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Best-in-class companies measure and track balanced seller performance to ensure healthy sales management practices within their organizations.

Sales leaders must focus on both growth and profitability in today’s macroeconomic environment. Both “the street” and private equity firms are focusing on specific goals that include maximizing seller productivity and managing sales compensation costs. However, many technology companies have deficient seller performance distributions that inhibit productivity and drive higher sales compensation costs.

Deficient Performance Distributions

Many technology companies have deficient seller performance distributions. Depending on the cohort, only 37% – 41% of technology sellers are achieving their quota. In addition, many technology companies have more expensive bi-modal or flat performance distributions as opposed to a healthy bell curve distribution. Bi-model and flat performance distribution curves are more expensive because some sellers are blowing out their sales compensation costs whereas other sellers aren’t covering their base salaries. Why do companies have bi-model or flat performance distributions? The root causes vary, however typical suspects include poor or inadequate territory design practices, quota setting practices, sales compensation plans, performance management practices and/or talent profiles.

Balanced Seller Performance Metric

A key metric to evaluate healthy sales management practices is to assess each manager’s seller performance distribution. In other words, measure the manager on how many of their sellers are achieving quota or “balanced seller performance.” Driving balanced performance is particularly important for first-line sales managers whose job is to hire, train, develop, manage, promote and exit a team of sellers.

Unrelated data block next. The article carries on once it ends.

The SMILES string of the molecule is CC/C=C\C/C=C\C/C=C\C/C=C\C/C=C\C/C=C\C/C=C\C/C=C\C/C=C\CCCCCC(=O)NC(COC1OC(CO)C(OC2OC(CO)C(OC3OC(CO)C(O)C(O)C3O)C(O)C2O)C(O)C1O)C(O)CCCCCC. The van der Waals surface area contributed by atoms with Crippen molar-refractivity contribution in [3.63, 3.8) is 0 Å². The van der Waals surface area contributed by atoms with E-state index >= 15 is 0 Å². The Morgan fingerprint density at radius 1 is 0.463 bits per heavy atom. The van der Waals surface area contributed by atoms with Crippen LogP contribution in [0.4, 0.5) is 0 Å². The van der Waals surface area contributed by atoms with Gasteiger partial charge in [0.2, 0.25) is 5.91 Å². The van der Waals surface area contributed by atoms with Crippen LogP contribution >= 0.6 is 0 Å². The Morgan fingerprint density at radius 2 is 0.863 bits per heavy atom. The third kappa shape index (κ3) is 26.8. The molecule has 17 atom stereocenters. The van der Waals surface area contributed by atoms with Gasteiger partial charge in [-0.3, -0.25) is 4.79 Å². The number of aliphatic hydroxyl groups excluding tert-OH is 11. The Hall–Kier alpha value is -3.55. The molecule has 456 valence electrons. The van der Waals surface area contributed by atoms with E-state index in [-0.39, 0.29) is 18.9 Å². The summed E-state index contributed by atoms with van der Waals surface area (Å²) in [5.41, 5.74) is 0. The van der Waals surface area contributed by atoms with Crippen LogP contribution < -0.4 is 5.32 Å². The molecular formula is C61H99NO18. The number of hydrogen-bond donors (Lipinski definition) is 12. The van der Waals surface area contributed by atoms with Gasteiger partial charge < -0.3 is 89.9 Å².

Done effectively, balanced seller performance measure should drive managers to accomplish the following goals:

  • Coach and develop the entire team so that the manager achieves their goal via multiple sellers, not just their stars
  • Develop fair and equitable territories and quotas based on sales potential
  • Manage poor talent out of the organization
  • Maintain a bench of new hires and efficiently hire new talent (this goal is more relevant when using territories vs. sellers in the balanced performance metric)

Balanced Seller Performance Metric Options

There are two typical methods to measure balanced seller performance:

  1. % of Territories Achieving Quota: Use a fixed denominator set at the beginning of the period based on a predefined number of territories per manager that only changes if a hiring freeze, layoffs or major territory changes. This method is appropriate for organizations that define fixed territories at beginning of the fiscal year or period.
  2. % of Sellers Achieving Quota: Vary the denominator based on number of active sellers. This method requires ongoing calculations to accommodate terminations, transfers, leave-of-absence and new hires. It may or may not include new hires and ramping sellers. Some companies may adjust this number based on full time equivalent sellers. This is appropriate for growing organizations that do not define fixed territories at beginning of the period.